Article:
August FORUM as "an enduring organisation of motivational, emotional, perceptual and cognitive processes with respect to some aspect of the individual's world", which definition is; further enlarged upon. Surely every member of the working-class knows that an attitude is a position adopted; a positive attitude exists when some action is being contemplated, sake, but if we must then it is just as essential to define with commonly understood terms as it is to identify * person with the name by which he is habitually known. Another recently mentioned "empirically observable facts'. There cannot be many workers who would not understand the phrase " first hand evidence" (i.e. evidence of our senses and not that communicated brothers) if such a phrase were used.
The first use of language is an instrument of our own- thought. Defining a thing, or a process, with precision enables us to focus attention directly upon it to the exclusion of all other things and processes with which it may be related. We can then consider its relationship, if any, with other thi near at hand and also clearly defined; and finally, by marshalling all in their order of appearance, can the better detect cause and effect, and so arrive at a conclusion, i.e. a description embodying if possible cause and effect.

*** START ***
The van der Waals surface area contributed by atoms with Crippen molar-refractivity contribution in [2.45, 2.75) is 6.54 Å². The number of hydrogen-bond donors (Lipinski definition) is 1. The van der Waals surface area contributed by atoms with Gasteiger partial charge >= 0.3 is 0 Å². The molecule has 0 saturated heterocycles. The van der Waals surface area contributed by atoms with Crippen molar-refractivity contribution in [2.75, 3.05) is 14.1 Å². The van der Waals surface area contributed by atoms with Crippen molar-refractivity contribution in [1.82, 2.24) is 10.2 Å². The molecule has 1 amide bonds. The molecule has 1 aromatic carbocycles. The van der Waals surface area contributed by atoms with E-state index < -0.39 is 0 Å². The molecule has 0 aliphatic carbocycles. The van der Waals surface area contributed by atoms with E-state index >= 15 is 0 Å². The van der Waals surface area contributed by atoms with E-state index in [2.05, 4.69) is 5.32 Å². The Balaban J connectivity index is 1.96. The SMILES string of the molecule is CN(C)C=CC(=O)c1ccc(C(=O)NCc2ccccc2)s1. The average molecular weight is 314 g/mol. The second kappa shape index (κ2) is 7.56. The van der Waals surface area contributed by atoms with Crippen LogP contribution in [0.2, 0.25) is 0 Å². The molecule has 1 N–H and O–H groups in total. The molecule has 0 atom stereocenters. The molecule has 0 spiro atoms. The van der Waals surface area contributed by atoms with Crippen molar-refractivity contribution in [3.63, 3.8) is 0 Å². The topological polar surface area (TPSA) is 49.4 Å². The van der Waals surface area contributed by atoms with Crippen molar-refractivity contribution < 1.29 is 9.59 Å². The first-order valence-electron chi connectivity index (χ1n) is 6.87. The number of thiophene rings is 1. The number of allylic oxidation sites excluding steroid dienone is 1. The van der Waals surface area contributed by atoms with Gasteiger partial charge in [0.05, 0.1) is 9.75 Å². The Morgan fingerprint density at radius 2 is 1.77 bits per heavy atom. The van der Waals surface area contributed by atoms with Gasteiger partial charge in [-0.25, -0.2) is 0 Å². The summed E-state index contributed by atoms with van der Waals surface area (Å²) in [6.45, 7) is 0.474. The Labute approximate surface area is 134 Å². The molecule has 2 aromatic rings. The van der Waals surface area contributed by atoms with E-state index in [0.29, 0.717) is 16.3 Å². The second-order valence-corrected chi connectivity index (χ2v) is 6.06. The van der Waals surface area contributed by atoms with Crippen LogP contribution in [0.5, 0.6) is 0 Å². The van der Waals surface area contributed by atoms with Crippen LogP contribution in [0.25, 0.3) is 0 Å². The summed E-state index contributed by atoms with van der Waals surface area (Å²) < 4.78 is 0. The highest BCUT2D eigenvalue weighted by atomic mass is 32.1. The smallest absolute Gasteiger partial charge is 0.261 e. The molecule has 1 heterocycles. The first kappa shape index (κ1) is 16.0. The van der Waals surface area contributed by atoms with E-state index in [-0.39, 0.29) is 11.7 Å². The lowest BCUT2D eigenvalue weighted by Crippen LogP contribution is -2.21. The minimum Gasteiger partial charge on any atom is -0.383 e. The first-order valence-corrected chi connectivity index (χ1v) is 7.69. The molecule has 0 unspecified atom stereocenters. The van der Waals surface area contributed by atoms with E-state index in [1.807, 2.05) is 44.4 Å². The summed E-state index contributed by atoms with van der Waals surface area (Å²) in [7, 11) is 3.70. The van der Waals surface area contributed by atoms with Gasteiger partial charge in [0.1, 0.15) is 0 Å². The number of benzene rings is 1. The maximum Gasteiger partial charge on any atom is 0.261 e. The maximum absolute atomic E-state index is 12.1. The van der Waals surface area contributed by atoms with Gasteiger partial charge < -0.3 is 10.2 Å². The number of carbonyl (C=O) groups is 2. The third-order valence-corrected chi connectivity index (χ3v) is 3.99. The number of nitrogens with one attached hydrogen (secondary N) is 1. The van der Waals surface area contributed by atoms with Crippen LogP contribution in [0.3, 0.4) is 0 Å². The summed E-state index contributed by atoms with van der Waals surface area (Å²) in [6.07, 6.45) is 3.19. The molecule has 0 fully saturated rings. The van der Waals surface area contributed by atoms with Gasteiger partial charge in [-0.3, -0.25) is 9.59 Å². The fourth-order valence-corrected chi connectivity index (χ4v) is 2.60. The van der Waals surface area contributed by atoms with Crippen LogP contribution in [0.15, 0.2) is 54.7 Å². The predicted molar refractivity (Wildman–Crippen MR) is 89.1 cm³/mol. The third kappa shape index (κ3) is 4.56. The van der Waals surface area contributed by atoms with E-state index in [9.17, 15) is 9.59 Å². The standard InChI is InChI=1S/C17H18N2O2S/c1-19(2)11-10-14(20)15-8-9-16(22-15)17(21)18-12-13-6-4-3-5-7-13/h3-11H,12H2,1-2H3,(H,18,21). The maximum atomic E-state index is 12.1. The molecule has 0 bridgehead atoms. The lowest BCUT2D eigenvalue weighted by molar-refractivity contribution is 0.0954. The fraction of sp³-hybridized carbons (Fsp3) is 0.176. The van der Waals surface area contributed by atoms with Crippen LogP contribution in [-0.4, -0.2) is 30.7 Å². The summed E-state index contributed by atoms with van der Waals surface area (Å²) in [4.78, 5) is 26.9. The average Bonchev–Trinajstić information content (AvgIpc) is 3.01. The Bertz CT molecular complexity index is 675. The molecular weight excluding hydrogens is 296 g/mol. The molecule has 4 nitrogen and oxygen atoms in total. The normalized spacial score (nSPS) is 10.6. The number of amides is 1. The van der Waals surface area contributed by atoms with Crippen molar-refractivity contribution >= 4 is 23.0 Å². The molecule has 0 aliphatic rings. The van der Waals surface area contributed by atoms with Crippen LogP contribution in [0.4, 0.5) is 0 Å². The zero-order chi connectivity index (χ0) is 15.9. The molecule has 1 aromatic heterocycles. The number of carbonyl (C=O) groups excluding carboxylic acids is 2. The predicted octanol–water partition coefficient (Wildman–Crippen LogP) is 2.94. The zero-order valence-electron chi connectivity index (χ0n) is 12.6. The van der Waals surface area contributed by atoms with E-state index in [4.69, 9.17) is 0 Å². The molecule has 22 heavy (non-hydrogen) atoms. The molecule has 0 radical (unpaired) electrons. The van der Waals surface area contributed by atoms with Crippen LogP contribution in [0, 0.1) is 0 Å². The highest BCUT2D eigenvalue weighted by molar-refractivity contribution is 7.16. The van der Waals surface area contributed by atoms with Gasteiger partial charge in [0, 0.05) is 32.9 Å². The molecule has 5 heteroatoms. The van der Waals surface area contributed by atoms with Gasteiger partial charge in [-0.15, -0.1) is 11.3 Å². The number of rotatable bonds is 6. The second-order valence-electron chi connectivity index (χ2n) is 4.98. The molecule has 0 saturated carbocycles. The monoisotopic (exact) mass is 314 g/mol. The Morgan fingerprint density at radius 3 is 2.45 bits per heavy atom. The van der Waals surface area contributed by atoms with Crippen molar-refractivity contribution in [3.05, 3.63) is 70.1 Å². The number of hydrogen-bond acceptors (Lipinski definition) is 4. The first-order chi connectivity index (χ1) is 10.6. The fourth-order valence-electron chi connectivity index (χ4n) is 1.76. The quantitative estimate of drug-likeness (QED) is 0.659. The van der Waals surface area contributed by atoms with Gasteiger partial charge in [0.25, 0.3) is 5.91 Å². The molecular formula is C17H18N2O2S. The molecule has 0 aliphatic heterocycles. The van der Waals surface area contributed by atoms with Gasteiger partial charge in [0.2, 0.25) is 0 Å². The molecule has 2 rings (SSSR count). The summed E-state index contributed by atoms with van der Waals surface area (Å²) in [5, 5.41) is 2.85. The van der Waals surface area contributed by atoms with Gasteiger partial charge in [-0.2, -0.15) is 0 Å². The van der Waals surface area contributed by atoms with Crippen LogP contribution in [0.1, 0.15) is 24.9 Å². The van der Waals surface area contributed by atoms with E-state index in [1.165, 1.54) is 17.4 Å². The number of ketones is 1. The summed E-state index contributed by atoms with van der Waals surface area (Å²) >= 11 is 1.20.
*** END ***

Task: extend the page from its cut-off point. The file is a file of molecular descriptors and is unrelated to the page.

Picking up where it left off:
The second use of language is communicating our conclusions to others. The English language is rich in words having more than one meaning. We should always use the simple word of only one generally understood meaning— the one we intend—rather than ponderous verbiage which the reader will have to translate into his own simple language, and which he may mistranslate. Let us at all times do our thinking accurately by using the clear and easily understood terms of everyday, life, and clearness expression will naturally follow.